It was a cougar.


  1. Now I have goosebumps! You are a braver man that I, out there with a flashlight. Wonderful pictures too.

  2. Wow - I've never heard one and the sound must be chilling.

  3. Merry tienes que tener cuidado con esas escursiones por la noche por sitios no muy recomedables.
    Los gatitos grandes pueden ser peligrosos, y tu reaccion de los pelos de puntas, es el mejor ejemplo de lo peligroso.
    Saludos desde tierras más placenteras de Gabriel.

  4. Whoa! Not what I expected! Very cool!

  5. Next time please carry a weapon - even if it's just to shoot off into the air.

    Heck, even a flare gun.

    Now I feel the need to lock a door or something.

  6. Oh, my....Of course mountain lion images burst into my head, as I'm sure they did into yours. Scary stuff, that's for sure.

    I'm not sure I would have dared go look but I all too well understand the drive of that incredible curiosity.

    Perhaps you will go out in the light of day to look around for evidence??? Even then, be cautious.

  7. I was on the edge of my seat reading your wonderfully written post. I expected you to write that you had seen the eyes of a mountain lion shining through the darkness *shiver*


  8. Hey Ya, Merri! sounds like you may have encountered "un pussygato!" We had one several years ago that snatched a 150lb. calf out of our corral and took it right UP and OVER a 6 ft fence!

    Nobby and I met one on the trail a couple of seasons ago...let's hear it for "pucker power" on the saddle!! I worried about what a semi-green, little Arab would do, but he froze, the cat froze, I puckered as hard as I could, and we all stayed that way for about 5 or 6 seconds. Pussycat just "melted" down into the tall grasses and next thing I saw was its tail waving through some willows about 50 yards away. Nobby gave a shake, I stayed puckered, and we walked on up the trail! I must admit, however, that I kept my eyes on the trail behind for about 3 miles, as i wasn't REAL sure that cat hadn't turned at some point and thought about coming up from behind! It is said that you will never see the cat that gets you! Awesome animals, though, well deserving of our respect and admiration!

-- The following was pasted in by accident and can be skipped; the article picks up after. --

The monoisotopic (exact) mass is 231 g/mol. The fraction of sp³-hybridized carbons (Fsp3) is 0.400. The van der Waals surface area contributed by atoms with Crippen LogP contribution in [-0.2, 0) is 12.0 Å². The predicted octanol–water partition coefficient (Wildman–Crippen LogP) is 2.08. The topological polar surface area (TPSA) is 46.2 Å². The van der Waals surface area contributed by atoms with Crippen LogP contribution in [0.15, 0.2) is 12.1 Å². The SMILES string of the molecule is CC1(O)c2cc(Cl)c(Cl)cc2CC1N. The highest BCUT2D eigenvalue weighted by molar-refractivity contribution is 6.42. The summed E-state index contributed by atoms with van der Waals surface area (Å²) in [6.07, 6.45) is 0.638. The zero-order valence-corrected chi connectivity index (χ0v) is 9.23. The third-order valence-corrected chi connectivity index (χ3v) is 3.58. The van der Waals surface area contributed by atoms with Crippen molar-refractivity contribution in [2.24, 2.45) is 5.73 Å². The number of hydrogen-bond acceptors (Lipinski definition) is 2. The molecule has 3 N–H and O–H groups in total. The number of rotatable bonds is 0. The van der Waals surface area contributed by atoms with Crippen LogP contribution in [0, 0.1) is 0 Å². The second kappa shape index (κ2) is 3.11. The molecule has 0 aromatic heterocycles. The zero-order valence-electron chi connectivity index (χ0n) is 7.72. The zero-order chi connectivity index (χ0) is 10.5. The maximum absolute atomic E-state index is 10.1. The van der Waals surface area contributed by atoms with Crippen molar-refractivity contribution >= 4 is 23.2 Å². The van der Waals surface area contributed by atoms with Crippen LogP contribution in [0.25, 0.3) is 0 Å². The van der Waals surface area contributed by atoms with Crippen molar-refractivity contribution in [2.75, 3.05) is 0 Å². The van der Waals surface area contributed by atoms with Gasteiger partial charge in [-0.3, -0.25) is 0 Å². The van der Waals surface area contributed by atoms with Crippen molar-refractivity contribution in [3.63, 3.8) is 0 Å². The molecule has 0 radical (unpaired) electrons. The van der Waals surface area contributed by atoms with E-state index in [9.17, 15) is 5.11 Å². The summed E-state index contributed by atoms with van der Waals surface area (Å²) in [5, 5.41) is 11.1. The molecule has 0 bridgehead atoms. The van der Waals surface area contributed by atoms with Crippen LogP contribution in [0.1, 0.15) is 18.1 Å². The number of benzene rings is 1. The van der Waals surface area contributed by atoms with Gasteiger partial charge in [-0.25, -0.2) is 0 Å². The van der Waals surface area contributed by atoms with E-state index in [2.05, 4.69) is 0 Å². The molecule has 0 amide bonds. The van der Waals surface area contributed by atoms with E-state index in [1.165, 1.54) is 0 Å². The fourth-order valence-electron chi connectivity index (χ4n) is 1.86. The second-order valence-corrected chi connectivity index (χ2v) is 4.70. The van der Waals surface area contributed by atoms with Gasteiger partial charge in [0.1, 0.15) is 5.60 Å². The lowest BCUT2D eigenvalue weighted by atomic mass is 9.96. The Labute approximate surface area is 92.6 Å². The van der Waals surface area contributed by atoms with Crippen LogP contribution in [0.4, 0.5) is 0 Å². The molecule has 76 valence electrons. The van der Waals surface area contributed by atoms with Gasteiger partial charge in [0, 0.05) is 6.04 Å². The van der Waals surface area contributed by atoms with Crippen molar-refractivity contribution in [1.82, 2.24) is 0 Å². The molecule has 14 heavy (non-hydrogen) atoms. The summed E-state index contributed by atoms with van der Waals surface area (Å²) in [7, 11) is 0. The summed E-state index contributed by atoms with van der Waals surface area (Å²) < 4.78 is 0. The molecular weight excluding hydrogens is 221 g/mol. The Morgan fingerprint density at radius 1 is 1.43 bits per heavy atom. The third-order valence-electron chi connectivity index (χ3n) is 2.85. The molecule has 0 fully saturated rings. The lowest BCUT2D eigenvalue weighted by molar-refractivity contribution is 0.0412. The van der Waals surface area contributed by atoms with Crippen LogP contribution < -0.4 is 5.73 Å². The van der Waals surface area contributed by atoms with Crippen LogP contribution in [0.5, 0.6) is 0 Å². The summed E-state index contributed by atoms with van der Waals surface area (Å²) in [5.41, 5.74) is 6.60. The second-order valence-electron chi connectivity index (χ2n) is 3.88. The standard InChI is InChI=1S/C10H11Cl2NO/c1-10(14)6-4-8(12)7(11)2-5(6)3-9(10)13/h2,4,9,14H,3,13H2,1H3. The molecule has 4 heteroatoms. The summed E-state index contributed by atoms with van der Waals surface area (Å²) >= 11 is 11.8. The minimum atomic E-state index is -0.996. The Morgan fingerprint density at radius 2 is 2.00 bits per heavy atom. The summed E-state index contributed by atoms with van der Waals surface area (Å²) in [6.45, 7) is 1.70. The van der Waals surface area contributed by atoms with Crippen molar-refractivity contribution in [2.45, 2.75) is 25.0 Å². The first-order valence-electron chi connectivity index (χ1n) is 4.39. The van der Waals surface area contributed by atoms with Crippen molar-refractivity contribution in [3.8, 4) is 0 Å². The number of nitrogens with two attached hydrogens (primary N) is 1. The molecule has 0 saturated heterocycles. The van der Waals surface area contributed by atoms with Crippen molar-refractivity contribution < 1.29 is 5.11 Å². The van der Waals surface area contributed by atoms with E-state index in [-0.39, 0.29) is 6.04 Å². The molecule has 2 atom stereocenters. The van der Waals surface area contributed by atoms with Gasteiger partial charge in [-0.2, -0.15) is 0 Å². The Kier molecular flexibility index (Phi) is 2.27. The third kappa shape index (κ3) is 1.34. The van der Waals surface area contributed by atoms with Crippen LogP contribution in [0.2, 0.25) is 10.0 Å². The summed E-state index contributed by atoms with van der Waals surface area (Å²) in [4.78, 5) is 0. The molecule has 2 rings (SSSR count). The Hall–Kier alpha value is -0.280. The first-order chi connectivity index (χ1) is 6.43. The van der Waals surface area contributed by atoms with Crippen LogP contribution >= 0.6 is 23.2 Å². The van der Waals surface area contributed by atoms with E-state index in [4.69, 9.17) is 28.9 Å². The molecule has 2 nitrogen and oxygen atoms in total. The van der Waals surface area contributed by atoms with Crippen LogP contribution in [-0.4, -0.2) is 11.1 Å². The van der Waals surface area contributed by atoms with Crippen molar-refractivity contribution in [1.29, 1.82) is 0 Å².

9. Outstanding! I was holding my breath!
    Very well written , the ending perfect.
    You are one brave person , my
    heart would have stopped.
    Please arm your self next time.
    kay lee Kelly

  10. Cougars (mountain lions in Oklahoma, though we have no mountains to speak of!) make some of the strangest sounds. I know they make a scream that sounds like a woman but once I heard two cougars calling to each other one night near my home. At first I thought someone was calling their dog, but then the almost identical sound came from far behind me, though it was still audible. It seriously sounded like a person yelling a drawn out version of the word 'ought' (rhymes with fought), even with the hard consonant sound on the end. It was evening in the late spring so I can only assume it was the cougar equivalent of a 'booty call' and the pair was trying to hook up through the dense Oklahoma scrub forest. Not an experience I'll ever forget, especially since I actually saw one of the two cougars pass through the field several yards from me, making that strange sound the whole time. I kept my kids close to home after that.

  11. really ???my phinneas chased a coyote,?cool photos ,i think couger after reading story!

  12. Gosh, I hope you are sighting in a rifle about now. I certainly would be. That cat must be pretty hungry or desperate to be coming so close to humans.

  13. Could have also been a bobcat...they are able to kill fawns up until the fawns are several months old. But I agree that it was a cat of some kind, either bobcat or cougar. If the deer are congregating down along the creek, then that would draw the cat there as well. It would feel safe at night. I would have done the same thing as you - run out there with a light to try and see it.